Land use planning in Alberta must follow plans at both the Provincial and Municipal levels of government.
With the implementation of the Provincial Land Use Framework and the Alberta Land Stewardship Act, some planning decisions will be made at the regional level as well. Land use may also be subject to other federal and provincial regulations.
The list below, with links, outlines the Village of Innisfree's hierarchy of Land Use planning decisions:
The Municipal Government Act (MGA) is the legislative framework in which all municipalities across the Province of Alberta operate. It provides the governance model for municipalities and lays the foundation of how we function, including areas of planning and development.
The MGA identifies the hierarchy and relationship of statutory plans, so that each plan will be consistent with the plans above it and, in the event of an inconsistency, which provisions in what plan will prevail.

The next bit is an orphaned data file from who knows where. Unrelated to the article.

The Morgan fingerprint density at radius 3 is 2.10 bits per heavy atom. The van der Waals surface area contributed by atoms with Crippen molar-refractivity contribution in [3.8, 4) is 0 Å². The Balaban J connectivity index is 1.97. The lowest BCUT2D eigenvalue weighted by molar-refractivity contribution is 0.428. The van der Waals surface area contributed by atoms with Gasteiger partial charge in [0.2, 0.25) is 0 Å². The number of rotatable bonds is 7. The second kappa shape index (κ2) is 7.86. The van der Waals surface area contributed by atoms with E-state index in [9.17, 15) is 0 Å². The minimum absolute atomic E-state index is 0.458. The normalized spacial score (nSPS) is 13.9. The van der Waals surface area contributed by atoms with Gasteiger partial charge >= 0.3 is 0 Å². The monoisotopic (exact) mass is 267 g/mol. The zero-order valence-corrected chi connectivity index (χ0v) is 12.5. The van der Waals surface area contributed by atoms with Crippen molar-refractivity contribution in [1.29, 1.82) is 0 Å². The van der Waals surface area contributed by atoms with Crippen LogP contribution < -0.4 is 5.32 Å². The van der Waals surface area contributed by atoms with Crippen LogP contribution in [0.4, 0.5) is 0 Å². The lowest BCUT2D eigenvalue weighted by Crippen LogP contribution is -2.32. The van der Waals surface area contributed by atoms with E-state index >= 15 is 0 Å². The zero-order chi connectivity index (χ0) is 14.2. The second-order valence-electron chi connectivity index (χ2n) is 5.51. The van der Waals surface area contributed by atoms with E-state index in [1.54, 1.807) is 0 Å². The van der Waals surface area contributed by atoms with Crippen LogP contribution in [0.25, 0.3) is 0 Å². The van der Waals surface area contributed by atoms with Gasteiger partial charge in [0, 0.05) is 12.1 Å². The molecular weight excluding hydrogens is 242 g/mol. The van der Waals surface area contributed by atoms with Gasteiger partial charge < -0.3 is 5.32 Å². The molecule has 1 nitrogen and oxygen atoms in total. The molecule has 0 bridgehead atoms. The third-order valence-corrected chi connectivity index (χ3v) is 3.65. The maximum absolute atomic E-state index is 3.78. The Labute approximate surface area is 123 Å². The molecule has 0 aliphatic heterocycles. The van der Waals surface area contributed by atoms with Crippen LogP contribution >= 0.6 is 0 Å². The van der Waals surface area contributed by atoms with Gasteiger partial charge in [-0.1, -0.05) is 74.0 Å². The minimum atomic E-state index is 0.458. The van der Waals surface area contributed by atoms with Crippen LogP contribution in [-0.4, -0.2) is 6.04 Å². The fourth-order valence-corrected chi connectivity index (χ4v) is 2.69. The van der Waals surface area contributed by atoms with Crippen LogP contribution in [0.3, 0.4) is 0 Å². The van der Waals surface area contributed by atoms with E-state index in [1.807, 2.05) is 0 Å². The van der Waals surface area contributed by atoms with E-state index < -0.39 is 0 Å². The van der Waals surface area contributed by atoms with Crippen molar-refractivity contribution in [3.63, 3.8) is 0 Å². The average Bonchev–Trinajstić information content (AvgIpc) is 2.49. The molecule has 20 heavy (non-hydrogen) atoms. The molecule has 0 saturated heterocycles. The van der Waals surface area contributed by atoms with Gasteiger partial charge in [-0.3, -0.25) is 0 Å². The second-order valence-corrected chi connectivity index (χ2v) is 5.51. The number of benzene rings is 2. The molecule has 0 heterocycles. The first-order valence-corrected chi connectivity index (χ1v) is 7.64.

The Land-Use Framework (LUF) sets out an approach to managing the province's land and natural resources to achieve Alberta’s long-term economic, environmental and social goals. The LUF established seven new land-use regions and calls for the development of a regional plan for each.
The regional plan sets out a new approach for managing the lands and natural resources to achieve the province's long-term environmental, economic and social goals.
The North Saskatchewan Region is located in central Alberta and has approximately 85,780 square kilometres, or just under 13 per cent of Alberta's total land base. The region is bordered by Saskatchewan to the east, British Columbia to the west, the Upper Athabasca and the Lower Athabasca regions to the north and the South Saskatchewan and Red Deer regions to the south (and includes the Village of Innisfree.) The region has a large and diverse landscape, which contains the Rocky Mountains, rolling foothills and prairie parkland.